The end of the year can be busy with finishing last-minute tasks, plowing through expense reports, a parade (bar crawl?) of holiday parties, and all that gift shopping. Here’s what you might have missed.
I really want to call this something, anything, other than “disruption,” and if this sentence is still here, I have not found a suitable replacement. Taking suggestions.
The big story comes from Bob Goodman and Josh Harder of Bessemer Venture Partners: Four Areas of Legal Ripe for Disruption by Smart Startups, which got picked up by Hacker News. I highly suggest you read the comments. There are some interesting views and details on eDiscovery, process, and the legal profession.
Have you heard of Bestlaw? I wrote about Bestlaw in October, intrigued that a 3L took it upon himself to enhance everyone’s favorite legal research tool, Westlaw. I asked if he knew anyone willing to write about their experience using Bestlaw, and sure enough, he did. Tim Hwang, an attorney, explains how Bestlaw enhances Westlaw. A favorite quote of mine:
This is a two-sided problem, requiring a two-sided solution. As educators of the law, I think there is much to be said for pushing students to think of their tools as something that can and should be built better, rather than a fixed reality that one must bend to. Without such a norm, we create a generation of lawyers that never demand for anything better.
I’m very curious to see how the legal education space, technology, and the four areas ripe for disruption mix, merge, and agitate each other.
Technology and AmLaw 100
Most of the legal technology talk is focused on solo and small firms. Understandably so, as technology helps them better compete, if not out-compete, larger firms. Cloud-based applications help them better manage their practices, from client intake to billing and financial monitoring to document management and communications. Law, as a whole, is undergoing a sea of change, however, and technology is having an impact at larger firms, too.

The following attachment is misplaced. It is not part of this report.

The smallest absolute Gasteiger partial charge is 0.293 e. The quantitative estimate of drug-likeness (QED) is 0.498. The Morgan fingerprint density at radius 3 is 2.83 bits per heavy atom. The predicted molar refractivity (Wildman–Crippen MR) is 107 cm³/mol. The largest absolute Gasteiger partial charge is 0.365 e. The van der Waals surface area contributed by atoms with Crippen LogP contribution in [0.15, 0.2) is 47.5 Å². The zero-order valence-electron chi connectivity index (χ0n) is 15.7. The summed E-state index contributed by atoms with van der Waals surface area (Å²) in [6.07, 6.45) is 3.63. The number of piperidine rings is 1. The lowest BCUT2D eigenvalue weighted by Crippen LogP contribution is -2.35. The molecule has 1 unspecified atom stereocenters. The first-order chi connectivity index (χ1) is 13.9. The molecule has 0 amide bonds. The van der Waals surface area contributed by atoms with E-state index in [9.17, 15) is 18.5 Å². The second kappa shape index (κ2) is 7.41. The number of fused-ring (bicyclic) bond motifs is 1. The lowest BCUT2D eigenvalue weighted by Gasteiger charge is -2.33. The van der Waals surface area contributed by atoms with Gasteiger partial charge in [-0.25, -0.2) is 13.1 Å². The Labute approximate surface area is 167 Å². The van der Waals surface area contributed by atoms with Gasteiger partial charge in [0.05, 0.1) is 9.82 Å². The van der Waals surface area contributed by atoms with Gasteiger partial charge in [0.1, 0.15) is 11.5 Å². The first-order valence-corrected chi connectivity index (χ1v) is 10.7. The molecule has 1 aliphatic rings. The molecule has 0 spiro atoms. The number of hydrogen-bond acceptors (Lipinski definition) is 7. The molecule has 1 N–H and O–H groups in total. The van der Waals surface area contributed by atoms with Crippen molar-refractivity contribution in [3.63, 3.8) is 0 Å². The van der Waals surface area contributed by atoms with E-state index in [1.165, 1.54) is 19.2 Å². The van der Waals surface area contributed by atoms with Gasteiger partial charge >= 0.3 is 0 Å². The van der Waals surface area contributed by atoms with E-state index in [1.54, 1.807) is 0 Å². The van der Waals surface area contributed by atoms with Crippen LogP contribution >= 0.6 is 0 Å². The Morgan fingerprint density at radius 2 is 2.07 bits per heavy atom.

Sheppard Mullin is one such example. They’re an AmLaw 100 firm, spread out across the globe. The needed a better way to collaborate, and found it in the cloud-based application HighQ. Just like solo and small firms lawyers, big law firm lawyers are looking for more efficient ways to communicate, manage cases, and deliver quality service to clients. Sheppard Mullin got an unexpected benefit, too.
Law Firm Finances
There are three notable book excerpts that will help you get a handle on your law firm finances:
- What is, and is Not, an Alternative Fee Arrangement
- How to Predict and Set Fees
- The Financial Reports you Need
Using them as guideposts, you can figure out what, if any, alternative fees will work for your practice, how to predict and set them, and learn how to track them so your firm not only remains financially healthy, but grows, too.